What is 'Author Intrusion'? A couple of people have asked me, so it seems time to tackle the question.
Imagine a reader, sitting on a bus, nose buried in a novel. There's a magic in good story telling. It has the power to take that reader away from the place she is sitting. She is no longer commuting to work. She is in Africa. Or America. Or the future. Or wherever the story is set. The bus, the seat, even the words printed on the page dissolve and she sees, with her mind's eye, the events of the story unfolding before her.
It is a trance-like state. It is one of the hallmarks of good story telling. It is also one of my goals as a writer. But the spell will be broken the moment the reader becomes aware of the presence of a writer who does not belong in the story. This is what I understand by 'author intrusion'.
There are many ways in which an author can intrude. For example, the narrative informing the reader of information not known to the point-of-view character. Or the inclusion of words and images that have no place in the world of that story. Or when the writer tries to be too clever with elaborate stylistic flourishes.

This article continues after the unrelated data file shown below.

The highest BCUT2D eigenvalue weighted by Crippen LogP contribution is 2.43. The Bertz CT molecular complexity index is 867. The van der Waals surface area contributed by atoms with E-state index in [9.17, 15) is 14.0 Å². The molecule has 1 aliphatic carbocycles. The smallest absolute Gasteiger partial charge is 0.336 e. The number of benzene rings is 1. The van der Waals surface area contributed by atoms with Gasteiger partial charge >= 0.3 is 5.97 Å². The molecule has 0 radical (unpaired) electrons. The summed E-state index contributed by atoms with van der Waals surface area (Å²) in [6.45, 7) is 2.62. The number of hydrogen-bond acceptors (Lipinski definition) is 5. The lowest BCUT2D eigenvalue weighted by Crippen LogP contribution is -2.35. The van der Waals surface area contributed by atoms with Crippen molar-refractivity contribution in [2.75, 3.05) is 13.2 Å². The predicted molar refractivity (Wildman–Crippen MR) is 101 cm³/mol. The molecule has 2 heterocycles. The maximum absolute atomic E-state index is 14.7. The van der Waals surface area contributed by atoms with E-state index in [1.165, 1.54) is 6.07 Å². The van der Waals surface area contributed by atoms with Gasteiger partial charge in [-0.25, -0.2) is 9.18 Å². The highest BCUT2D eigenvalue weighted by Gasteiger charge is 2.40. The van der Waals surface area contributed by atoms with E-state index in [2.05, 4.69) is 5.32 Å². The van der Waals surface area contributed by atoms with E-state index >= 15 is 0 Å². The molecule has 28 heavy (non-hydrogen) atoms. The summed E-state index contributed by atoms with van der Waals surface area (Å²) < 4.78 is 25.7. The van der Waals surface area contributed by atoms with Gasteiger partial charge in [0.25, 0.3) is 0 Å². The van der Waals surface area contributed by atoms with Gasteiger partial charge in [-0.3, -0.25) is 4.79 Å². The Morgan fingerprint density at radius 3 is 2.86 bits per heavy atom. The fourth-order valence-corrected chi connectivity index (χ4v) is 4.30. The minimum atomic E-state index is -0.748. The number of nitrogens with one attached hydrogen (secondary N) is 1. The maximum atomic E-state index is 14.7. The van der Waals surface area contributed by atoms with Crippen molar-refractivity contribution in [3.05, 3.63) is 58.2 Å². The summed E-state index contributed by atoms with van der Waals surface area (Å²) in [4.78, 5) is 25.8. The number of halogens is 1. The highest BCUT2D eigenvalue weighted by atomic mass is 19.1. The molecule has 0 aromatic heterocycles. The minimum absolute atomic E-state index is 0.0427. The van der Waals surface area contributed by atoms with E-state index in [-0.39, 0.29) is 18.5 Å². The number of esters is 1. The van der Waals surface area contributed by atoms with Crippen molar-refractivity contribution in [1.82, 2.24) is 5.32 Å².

My general advice is to avoid author intrusion. But there are no rules in creative writing and there will be cases where it works well.
If you haven't already seen it, make a point of watching the movie 'Stranger Than Fiction'. It is a story about stories. It contains a line which is an example of one of the best known forms of author intrusion.
"Little did he know that this simple, seemingly innocuous act, would result in his imminent death."